ASCO Advises Against PARP Inhibitor Retreatment in Ovarian Cancer

October 28, 2020 4:00 pm

The following article is provided by The Clearity Foundation to support women with ovarian cancer and their families. Learn more about The Clearity Foundation and the services we provide directly to women as they make treatment decisions and navigate emotional impacts of their diagnosis.

PARP Inhibitor

By Andrew D. Bowser

New guidelines recommend against retreatment with poly (ADP-ribose) polymerase (PARP) inhibitors in women with epithelial ovarian, tubal, or primary peritoneal cancer (EOC). However, trials investigating retreatment are underway, so this recommendation may change.

The guidelines, from the American Society of Clinical Oncology (ASCO), do not recommend PARP inhibitors for the initial treatment of stage I-II EOC.

However, PARP inhibitor maintenance should be offered to women with newly diagnosed stage III-IV EOC who achieved a complete or partial response with first-line platinum-based chemotherapy, according to the guidelines. Niraparib can be offered to all women meeting those criteria, while olaparib can be considered for patients with mutations in BRCA1/2.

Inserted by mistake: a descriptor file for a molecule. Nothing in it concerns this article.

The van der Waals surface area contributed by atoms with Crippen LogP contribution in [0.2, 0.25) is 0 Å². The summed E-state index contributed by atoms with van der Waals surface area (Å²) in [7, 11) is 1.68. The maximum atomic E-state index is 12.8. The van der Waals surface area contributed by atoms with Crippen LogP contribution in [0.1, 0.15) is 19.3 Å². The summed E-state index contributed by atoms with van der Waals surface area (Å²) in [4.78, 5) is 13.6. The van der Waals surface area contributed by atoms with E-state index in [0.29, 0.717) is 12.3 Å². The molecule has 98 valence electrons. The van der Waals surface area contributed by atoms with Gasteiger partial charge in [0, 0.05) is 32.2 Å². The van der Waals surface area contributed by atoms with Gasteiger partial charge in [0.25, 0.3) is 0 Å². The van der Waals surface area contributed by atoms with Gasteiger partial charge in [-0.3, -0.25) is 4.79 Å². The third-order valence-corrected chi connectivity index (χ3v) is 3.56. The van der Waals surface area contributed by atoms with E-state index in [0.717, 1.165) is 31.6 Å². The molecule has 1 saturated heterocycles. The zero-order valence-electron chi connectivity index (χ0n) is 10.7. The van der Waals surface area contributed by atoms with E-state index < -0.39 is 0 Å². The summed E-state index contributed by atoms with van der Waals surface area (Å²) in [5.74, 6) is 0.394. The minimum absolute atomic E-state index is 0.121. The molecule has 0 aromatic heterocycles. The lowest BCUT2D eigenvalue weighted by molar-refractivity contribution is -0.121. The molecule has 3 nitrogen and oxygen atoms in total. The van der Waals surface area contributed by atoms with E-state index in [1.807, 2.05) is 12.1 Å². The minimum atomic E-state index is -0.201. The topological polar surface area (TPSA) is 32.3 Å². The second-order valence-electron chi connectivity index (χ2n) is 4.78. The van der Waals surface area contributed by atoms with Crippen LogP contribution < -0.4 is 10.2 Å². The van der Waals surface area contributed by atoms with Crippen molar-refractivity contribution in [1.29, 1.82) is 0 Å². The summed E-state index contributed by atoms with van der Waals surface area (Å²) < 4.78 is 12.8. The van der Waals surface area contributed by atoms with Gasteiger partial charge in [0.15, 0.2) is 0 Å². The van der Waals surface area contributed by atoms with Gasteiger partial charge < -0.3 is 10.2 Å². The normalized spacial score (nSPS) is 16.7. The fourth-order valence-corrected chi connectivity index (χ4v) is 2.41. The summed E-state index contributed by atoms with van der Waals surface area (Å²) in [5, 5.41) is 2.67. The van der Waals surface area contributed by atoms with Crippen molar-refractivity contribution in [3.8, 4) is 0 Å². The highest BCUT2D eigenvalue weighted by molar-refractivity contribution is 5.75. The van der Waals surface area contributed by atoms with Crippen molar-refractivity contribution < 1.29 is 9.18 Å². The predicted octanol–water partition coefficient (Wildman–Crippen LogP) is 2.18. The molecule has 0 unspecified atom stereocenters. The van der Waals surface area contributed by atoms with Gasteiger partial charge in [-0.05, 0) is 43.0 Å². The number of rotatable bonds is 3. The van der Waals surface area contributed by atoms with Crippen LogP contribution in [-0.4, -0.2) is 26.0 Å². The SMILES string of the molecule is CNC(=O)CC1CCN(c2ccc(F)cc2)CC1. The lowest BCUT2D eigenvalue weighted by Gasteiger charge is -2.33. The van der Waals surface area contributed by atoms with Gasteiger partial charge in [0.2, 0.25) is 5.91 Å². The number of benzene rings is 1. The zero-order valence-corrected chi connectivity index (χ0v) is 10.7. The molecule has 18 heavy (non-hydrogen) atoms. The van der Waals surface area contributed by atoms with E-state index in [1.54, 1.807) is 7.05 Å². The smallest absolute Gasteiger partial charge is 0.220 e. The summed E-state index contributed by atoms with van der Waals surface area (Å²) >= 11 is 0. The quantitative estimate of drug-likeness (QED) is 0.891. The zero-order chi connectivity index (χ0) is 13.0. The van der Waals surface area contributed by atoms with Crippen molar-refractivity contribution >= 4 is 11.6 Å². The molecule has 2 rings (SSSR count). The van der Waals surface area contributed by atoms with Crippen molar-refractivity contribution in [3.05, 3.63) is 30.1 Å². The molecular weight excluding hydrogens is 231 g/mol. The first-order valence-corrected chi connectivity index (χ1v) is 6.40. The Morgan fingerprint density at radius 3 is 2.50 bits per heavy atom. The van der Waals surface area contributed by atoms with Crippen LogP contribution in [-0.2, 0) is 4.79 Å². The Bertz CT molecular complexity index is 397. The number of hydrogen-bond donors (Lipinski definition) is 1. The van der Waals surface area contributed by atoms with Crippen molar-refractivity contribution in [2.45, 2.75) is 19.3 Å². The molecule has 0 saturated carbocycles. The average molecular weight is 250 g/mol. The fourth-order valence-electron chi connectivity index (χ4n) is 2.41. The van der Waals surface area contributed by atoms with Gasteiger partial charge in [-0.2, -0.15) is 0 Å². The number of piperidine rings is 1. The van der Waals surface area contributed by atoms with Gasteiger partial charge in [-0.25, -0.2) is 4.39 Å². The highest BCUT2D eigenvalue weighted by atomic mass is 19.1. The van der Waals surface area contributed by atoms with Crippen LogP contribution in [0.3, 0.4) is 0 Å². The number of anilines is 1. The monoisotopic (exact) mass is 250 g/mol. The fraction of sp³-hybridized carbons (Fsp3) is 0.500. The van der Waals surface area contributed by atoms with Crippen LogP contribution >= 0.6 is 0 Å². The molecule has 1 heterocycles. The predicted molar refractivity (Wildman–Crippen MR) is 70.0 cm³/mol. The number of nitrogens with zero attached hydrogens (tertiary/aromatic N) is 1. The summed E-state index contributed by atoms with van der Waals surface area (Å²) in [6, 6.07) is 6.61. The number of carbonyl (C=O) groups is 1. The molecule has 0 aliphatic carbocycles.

The guidelines, published in the Journal of Clinical Oncology, are based on a systematic review of recent randomized PARP inhibitor trials, including PRIMA and SOLO1, among others.

What’s not available now is overall survival results from key clinical trials, the guideline authors noted. They added that further research is needed to address the issue of conserving platinum sensitivity in patients with disease progression on or after PARP inhibitor maintenance.

“Given the expectation that early treatment may confer the best outcome, maintenance therapy with PARP inhibitors should be offered, with these caveats,” the authors wrote.

Olaparib can also be added to bevacizumab maintenance therapy following response to first-line chemotherapy plus bevacizumab, according to the guidelines, which also address PARP inhibitor use for women with recurrent EOC, as well as management of adverse events.

The guidelines recommend against pairing PARP inhibitors with chemotherapy, targeted therapy, or immunotherapy outside a clinical trial.

Which drug, which setting, which dose?

This new ASCO guidelines may help cut through the complexity of treatment decision-making for women with EOC, according to Roisin E. O’Cearbhaill, MD, of Memorial Sloan Kettering Cancer Center in New York.

“Today as clinicians, we have a whole range of opportunities to give our patients PARP inhibitors in the upfront and recurrent setting,” Dr. O’Cearbhaill said in an interview. “It is quite complicated to know which PARP inhibitor should be used in which setting and which patients.”

“We want to make sure that patients who would derive the most benefit from PARP inhibitors are offered these agents but also that we’re careful not to use PARP inhibitors in settings where there is little or no data,” added Dr. O’Cearbhaill, who was not involved in the drafting of the guidelines.